You’ll Fall in Love with Old Town Cartagena Colombia

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Beautiful, mysterious, and unique, Old Town Cartagena has no trouble getting attention. Its narrow streets and gorgeous architecture have made it one of Latin America’s most coveted and popular destinations.

I first learned of Cartagena way back in 1984, when I saw the action-adventure movie Romancing the Stone. In the film, Kathleen Turner arrived in Colombia to save her kidnapped sister and drafted Michael Douglas to help her get to Cartagena.

Years later, I found out that she had mispronounced the city’s name throughout the adventure. I also learned that Cartagena Colombia is quite a popular tourist destination … and that no, you don’t need to worry about being kidnapped there!

What the movie didn’t tell me was how special Cartagena really is. We didn’t have a clue … until our weekend escape to the city for a visa run.

People sit along a street in old town Cartagena Colombia

Is it safe to visit Cartagena?

Romancing the Stone notwithstanding, you may still be wondering if you need to worry about safety while you’re visiting Cartagena.

The short answer is, no. Colombia made the news years ago, but crime rates have dropped hugely in recent years. Now, Cartagena ranks as one of the safest cities in Colombia.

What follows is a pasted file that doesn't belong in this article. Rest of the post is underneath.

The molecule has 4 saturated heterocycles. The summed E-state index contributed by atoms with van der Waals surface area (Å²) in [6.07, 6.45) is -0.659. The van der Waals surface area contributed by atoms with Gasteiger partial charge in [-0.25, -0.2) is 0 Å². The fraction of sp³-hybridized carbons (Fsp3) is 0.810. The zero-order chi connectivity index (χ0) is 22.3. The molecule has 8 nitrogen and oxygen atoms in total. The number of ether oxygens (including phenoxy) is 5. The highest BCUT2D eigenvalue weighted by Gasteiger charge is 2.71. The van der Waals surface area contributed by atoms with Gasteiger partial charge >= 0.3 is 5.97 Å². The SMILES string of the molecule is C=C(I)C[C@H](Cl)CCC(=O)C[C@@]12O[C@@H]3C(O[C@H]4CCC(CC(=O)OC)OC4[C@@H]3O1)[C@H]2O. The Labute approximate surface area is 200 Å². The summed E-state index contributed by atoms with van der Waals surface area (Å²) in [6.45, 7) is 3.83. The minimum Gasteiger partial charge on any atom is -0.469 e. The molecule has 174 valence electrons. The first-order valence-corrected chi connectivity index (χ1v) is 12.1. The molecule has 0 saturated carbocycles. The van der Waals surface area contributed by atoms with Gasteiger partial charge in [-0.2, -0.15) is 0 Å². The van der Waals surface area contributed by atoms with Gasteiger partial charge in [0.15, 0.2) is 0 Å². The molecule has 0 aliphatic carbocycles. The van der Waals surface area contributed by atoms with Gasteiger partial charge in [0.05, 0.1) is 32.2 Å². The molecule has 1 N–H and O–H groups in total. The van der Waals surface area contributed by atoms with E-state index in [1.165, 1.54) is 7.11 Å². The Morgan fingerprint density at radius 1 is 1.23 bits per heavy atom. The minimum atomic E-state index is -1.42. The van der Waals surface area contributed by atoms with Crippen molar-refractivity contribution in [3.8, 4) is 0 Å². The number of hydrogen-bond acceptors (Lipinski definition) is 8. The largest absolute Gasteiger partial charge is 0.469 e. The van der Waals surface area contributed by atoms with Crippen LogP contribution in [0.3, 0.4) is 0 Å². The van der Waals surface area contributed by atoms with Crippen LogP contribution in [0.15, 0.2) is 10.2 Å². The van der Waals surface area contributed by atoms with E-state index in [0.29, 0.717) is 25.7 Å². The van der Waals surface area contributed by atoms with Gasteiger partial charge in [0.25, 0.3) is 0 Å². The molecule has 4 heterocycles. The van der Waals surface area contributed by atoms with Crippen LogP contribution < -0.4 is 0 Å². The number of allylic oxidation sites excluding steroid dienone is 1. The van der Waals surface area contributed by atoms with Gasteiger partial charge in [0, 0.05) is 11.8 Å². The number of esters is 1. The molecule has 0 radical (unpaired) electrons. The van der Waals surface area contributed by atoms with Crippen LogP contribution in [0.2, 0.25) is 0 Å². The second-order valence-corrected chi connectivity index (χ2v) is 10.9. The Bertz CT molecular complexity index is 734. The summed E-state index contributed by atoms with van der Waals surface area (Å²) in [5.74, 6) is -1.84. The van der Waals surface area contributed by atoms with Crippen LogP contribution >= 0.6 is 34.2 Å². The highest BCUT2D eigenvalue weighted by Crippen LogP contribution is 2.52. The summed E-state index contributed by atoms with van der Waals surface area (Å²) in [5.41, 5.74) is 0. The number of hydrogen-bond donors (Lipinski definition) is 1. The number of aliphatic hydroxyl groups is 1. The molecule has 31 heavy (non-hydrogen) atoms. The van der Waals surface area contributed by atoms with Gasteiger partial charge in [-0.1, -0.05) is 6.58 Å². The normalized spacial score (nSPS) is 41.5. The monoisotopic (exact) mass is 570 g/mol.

That said, it is a city, so don’t be stupid. You still need to take normal precautions while you’re in this magical destination.

Places to stay

What makes Old Town Cartagena so enchanting?

We think that Cartagena, on Colombia’s Caribbean coastline, is one of the best reasons to visit South America. Even more so if you have a camera. It has inviting beaches, fantastic restaurants, lively street life, and an old town so full of charming colonial architecture that it deserves its UNESCO World Heritage status.

Balcony-laden houses lining a Cartagena street.

Officially known as Cartagena de Indias, Cartagena was named after a town in Spain. Many things work together to make this city a perfect destination. You can look forward to delicious seafood, a rich history, lively Afro-Colombian culture, incredibly friendly locals, and a nightlife that will keep you dancing ’til dawn.

Woman vendor carriying items in a bowl on her head
Cartagena buskers after dark

Cartagena’s colorful street life, as we saw it.

Sometimes the best way to show what a city is like is to share some photos. So here are a few more shots of Cartagena street life.

Boy holds the breast of a bronze sculpture of a naked woman
Boys will be boys!
Paintings for sale on a Cartagena street
Man reading a newspaper in a doorway
Fruit for sale on a Cartagena street

Cartagena architecture

And yet, the astonishing architecture also brings Cartagena together and endears it to its visitors. The buildings in Cartagena range from a stone hilltop fortress to an inquisition-era palace and remarkable colonial architecture.

Couple that with a good infrastructure, world-class restaurants, and modern high-rises, and it’s no wonder Cartagena is such a popular tourist destination. Tall, massive buildings now decorate the shoreline with the after-dark glow of hundreds of windows.

Cartagena skyscrapers at night, as seen from across the water

Day or night, the gorgeous riot of color permeating the streets of the city adds an air of elegance and exuberance that makes it irresistible.